(George Eastman‘s (co-founder of Eastman-Kodak) suicide note. Eastman shot himself in the heart after suffering from chronic spinal pain which left him partially disabled.)
When someone makes the decision to take their own life, often the first thing many people want to know is whether they left a suicide note. Some people, like Eastman, leave just a few words the living are left to ponder; others leave long, detailed letters of regret, pain, and loss. Whatever the method, there is no denying that the final, written words of anyone who has made this decision are compelling.
Taking a class on the composition of suicide notes though…well, that’s definitely new. But philosophy professor Simon Critchley of New York’s the New School believes there is much to be learned, artistically and rhetorically, from suicide notes. He recently hosted a course called the “Suicide Note Writing Workshop.” One of several classes offered in month-long series of programs called “The School of Death,” Critchley came up with the idea after hearing about a program called “The School of Life” in London. Critchley (my kind of guy) called it “ “a particularly nauseating philosophy of self-help.”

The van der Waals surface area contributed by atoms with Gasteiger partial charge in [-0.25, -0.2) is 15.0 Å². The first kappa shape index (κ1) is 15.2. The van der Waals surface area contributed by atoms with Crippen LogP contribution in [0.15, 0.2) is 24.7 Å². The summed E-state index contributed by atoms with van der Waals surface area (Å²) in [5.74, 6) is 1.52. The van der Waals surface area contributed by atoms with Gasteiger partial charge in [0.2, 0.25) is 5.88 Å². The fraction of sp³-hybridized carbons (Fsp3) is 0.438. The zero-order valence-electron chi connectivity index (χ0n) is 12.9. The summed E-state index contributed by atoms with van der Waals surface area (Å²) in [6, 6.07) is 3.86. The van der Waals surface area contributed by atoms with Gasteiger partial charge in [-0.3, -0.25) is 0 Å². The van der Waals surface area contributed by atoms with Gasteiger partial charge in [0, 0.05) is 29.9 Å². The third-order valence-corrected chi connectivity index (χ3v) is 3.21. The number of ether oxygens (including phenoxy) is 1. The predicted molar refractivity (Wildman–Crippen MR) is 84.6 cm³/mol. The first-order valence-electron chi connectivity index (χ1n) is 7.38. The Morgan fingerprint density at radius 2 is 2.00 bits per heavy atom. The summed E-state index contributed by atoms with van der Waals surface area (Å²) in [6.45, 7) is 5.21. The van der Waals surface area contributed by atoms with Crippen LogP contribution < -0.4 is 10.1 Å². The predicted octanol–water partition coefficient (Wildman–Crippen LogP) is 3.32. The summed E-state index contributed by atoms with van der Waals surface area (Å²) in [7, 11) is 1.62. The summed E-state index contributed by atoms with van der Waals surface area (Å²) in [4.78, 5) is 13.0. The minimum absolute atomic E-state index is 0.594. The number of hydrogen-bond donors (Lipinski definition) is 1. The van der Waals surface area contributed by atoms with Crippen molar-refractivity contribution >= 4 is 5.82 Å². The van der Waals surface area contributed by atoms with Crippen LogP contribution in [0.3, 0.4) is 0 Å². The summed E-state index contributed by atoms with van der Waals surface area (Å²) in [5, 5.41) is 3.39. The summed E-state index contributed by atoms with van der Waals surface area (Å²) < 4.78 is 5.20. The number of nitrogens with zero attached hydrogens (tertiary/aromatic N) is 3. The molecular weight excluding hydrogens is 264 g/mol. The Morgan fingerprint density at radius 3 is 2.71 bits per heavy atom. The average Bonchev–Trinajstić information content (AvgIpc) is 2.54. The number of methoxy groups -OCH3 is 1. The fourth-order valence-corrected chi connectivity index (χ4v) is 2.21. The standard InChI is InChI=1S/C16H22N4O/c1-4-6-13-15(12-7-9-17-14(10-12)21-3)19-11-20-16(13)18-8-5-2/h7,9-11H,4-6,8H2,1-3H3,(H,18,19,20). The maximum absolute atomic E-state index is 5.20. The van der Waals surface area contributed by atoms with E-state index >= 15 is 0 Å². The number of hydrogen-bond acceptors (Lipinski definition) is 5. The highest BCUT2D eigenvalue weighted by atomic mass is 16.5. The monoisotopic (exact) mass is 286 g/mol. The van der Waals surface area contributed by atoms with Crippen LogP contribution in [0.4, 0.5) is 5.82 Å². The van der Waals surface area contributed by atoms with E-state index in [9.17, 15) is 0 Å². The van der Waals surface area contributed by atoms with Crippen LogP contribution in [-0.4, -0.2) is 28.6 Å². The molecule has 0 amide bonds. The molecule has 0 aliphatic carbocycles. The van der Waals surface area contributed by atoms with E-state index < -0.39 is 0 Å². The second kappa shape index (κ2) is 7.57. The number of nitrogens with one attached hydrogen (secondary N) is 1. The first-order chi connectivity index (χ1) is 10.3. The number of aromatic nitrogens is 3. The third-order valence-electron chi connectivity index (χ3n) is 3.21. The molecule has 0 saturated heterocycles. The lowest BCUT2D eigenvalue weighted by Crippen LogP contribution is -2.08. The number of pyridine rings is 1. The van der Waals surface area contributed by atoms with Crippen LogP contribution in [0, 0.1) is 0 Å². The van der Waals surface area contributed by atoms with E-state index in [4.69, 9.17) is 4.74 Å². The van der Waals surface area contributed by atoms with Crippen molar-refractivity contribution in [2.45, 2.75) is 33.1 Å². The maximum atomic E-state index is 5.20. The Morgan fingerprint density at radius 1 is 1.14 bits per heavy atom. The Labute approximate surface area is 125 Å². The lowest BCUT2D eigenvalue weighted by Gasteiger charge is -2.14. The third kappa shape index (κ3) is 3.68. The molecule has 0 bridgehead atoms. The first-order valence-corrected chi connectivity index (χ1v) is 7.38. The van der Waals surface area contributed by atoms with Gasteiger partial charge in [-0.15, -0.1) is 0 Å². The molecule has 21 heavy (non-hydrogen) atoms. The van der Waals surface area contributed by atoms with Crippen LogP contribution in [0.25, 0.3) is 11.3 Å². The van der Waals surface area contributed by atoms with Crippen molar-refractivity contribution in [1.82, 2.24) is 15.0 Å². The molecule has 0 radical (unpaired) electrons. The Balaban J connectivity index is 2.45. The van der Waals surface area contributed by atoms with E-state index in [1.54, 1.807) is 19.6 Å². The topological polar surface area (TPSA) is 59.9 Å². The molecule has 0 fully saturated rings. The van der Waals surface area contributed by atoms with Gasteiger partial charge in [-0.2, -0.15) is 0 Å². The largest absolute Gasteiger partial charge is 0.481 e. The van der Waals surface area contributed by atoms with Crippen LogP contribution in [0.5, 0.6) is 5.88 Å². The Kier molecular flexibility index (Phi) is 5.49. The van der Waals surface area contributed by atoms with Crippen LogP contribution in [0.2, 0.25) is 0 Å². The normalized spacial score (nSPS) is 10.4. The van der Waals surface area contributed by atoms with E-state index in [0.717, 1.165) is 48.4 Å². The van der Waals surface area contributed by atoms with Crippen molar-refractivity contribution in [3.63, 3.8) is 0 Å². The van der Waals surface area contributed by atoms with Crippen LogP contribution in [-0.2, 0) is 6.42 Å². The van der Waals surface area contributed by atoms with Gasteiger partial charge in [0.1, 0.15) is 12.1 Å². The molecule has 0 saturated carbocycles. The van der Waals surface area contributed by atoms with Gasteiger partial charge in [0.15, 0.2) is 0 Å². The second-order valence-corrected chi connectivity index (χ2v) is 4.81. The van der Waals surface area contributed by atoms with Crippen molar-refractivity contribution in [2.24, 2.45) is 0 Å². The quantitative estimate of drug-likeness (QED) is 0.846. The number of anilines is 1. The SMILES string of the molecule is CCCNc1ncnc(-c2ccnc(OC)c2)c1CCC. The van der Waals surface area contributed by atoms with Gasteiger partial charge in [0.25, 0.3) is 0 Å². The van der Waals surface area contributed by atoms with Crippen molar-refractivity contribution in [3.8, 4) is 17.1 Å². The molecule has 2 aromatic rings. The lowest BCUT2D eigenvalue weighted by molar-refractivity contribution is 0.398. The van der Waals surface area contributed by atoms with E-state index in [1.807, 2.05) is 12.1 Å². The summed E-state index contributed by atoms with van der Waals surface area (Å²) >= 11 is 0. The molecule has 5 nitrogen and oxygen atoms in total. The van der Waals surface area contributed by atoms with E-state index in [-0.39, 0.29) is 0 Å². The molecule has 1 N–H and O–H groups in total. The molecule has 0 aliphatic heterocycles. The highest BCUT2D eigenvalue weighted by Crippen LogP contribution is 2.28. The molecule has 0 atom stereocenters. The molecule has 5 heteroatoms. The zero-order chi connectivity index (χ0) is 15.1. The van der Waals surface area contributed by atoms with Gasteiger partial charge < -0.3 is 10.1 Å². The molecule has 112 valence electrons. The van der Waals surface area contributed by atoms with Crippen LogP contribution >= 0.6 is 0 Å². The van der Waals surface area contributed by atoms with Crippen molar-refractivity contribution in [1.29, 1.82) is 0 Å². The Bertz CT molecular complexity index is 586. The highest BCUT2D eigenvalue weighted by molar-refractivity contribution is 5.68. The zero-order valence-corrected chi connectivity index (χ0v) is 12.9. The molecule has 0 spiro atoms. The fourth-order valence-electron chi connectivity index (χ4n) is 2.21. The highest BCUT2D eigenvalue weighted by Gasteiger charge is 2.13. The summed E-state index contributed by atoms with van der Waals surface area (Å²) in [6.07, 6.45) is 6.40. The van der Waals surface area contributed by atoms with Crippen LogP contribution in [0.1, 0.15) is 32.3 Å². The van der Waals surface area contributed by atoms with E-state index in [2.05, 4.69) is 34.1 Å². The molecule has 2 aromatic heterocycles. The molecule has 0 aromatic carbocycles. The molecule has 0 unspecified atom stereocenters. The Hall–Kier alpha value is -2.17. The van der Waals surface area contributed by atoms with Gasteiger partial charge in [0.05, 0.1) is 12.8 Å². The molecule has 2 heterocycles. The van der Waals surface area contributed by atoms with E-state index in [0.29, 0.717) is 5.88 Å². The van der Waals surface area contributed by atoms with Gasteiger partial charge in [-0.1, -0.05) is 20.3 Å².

Critchley realizes it is a dark subject and also a “way of mocking creative-writing workshops.” But, in the workshop’s defense, the professor explained to The New York Times, “We’re not mocking suicide. We’re doing this as a way to understand it. And why not be a little insensitive? People are terrified in talking about death.”
Fifteen students signed up for the workshop which looks closely at suicide ethics from antiquity to present-day. Suicide notes themselves, Critchley says, are a relatively recent innovation. “In antiquity, there was no need to leave a note,” he said. “It would have been obvious why you killed yourself.”
Notes examined include those left by Adolph Hitler,Virgina Woolf, Kurt Cobain. After analyzing a variety of suicide notes, from both the infamous and “ordinary” people, the class was asked to write their own last words. They were given just fifteen minutes to do so and the goodbyes had to be contained to a 4″ x 6″ index card. One woman wrote this for her children: “When you inevitably discover those things I kept secret, let these not diminish the reality nor the magnitude of my love for you.”
It is an interesting way to think about communication, especially since these last words, when not a classroom exercise, come from people who largely failed at communicating.
When I worked in a bookstore in my early twenties (my mother said it was the equivalent of putting an alcoholic behind a bar), this book was one we stocked. I worked in the tiny store inside an elite hotel alone and Nurnberg’s book was one I frequently thumbed through in between waiting on doctor’s wives looking for the latest bodice-ripper (true story).
No matter how well-educated one is, there are always a few words that, for some reason, just don’t stick.
You are not alone. According to the website Grammar.net, the following are the fifteen most frequently looked up words (at least on their site):